I hope we don’t return to “normal.” The trappings of what we call “normal” in our current world are part of the causes of the anxiety and lack of trust in our government. Let’s rejuvenate the American dream in Asheville by taking positive action. We can start by supporting the values of educating children. I predict that in 50 years or so, educators and the public will see today’s approach to schooling as a relic of the past — perhaps as we view a Model T Ford of 1908.
The Aug. 25 Mountain Xpress article, “Changing Classrooms: Buncombe County Schools Enrollment Drops as Nontraditional Options Grow” signals an ongoing trend for meaningful change. Andrea Olson is commendable and hits upon an important aspect of learning in this description in the article: “All look more like play than class.” Early childhood education offers a better model of learning that honors and develops the whole human, but in later grades, schooling is equipped for an industrial world that no longer exists.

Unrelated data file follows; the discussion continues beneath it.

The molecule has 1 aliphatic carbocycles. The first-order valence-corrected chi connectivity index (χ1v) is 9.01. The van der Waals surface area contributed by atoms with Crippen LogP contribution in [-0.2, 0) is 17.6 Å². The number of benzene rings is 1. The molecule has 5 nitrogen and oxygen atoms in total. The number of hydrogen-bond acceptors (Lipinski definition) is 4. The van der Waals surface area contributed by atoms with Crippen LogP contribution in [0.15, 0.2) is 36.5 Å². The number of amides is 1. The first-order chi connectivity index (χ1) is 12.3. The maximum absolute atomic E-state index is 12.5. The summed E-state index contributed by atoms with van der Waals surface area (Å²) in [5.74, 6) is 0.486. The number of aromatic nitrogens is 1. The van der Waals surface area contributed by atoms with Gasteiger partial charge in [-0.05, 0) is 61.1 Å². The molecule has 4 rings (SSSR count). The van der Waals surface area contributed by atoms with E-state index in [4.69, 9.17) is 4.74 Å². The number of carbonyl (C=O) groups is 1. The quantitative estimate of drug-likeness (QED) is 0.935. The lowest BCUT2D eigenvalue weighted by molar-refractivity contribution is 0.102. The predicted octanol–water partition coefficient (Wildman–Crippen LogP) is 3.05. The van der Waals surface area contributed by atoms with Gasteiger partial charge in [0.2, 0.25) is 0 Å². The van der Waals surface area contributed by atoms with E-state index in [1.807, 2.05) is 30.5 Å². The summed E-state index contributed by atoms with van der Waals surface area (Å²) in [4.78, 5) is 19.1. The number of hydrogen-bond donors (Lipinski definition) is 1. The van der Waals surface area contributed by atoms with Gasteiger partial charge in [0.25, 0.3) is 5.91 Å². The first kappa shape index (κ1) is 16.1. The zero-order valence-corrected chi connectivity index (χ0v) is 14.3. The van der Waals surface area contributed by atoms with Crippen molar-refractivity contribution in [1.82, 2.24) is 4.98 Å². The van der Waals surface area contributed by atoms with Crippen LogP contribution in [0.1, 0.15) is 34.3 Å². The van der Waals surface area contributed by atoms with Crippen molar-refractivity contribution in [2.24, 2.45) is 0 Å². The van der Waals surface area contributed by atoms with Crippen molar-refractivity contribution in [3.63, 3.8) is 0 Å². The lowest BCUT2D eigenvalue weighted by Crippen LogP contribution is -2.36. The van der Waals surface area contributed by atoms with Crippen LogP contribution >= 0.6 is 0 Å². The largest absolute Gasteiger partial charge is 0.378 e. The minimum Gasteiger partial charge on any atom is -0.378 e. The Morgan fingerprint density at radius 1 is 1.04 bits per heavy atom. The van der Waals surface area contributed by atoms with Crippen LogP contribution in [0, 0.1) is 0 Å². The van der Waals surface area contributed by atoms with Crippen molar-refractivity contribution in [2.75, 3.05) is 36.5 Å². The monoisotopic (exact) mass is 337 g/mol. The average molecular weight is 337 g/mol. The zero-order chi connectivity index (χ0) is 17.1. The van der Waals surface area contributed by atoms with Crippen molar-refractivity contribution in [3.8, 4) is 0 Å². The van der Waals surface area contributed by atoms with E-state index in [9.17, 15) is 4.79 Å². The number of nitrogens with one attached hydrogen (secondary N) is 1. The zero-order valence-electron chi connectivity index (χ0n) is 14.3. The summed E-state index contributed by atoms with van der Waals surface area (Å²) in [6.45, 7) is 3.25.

Children are forced into a curriculum that has not fulfilled the American dream for many — preparing children for the workplace and conformity. It is enforced schooling, homework and grading that undermine the intrinsic motivation to learn. Standardized testing fosters shame, cynicism and cheating on many levels, and can develop excessive pride for those who feel superior.
There are alternative programs: home schooling, Montessori, charter schools, among others attempting to meet our children’s needs. But even these schools in a way